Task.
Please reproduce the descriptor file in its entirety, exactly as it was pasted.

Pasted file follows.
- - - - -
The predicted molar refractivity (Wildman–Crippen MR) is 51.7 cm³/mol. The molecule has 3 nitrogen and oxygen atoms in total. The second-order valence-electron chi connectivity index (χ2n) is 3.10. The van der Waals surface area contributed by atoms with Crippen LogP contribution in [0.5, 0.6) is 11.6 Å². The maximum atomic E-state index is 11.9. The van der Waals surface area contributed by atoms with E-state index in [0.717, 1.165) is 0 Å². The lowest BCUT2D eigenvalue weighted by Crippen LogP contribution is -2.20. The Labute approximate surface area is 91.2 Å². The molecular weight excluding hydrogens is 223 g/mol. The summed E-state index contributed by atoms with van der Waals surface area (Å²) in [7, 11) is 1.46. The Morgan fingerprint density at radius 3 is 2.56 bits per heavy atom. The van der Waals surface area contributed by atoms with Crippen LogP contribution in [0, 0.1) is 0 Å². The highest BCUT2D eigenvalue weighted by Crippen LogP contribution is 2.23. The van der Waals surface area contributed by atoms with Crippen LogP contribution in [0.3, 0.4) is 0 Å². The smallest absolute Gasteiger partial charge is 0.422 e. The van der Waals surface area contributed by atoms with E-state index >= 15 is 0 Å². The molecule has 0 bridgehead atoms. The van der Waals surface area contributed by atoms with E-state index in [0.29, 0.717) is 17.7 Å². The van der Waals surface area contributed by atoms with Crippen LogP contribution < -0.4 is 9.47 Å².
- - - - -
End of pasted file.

The predicted molar refractivity (Wildman–Crippen MR) is 51.7 cm³/mol. The molecule has 3 nitrogen and oxygen atoms in total. The second-order valence-electron chi connectivity index (χ2n) is 3.10. The van der Waals surface area contributed by atoms with Crippen LogP contribution in [0.5, 0.6) is 11.6 Å². The maximum atomic E-state index is 11.9. The van der Waals surface area contributed by atoms with E-state index in [0.717, 1.165) is 0 Å². The lowest BCUT2D eigenvalue weighted by Crippen LogP contribution is -2.20. The Labute approximate surface area is 91.2 Å². The molecular weight excluding hydrogens is 223 g/mol. The summed E-state index contributed by atoms with van der Waals surface area (Å²) in [7, 11) is 1.46. The Morgan fingerprint density at radius 3 is 2.56 bits per heavy atom. The van der Waals surface area contributed by atoms with Crippen LogP contribution in [0, 0.1) is 0 Å². The highest BCUT2D eigenvalue weighted by Crippen LogP contribution is 2.23. The van der Waals surface area contributed by atoms with Crippen LogP contribution in [0.3, 0.4) is 0 Å². The smallest absolute Gasteiger partial charge is 0.422 e. The van der Waals surface area contributed by atoms with E-state index >= 15 is 0 Å². The molecule has 0 bridgehead atoms. The van der Waals surface area contributed by atoms with E-state index in [0.29, 0.717) is 17.7 Å². The van der Waals surface area contributed by atoms with Crippen LogP contribution < -0.4 is 9.47 Å².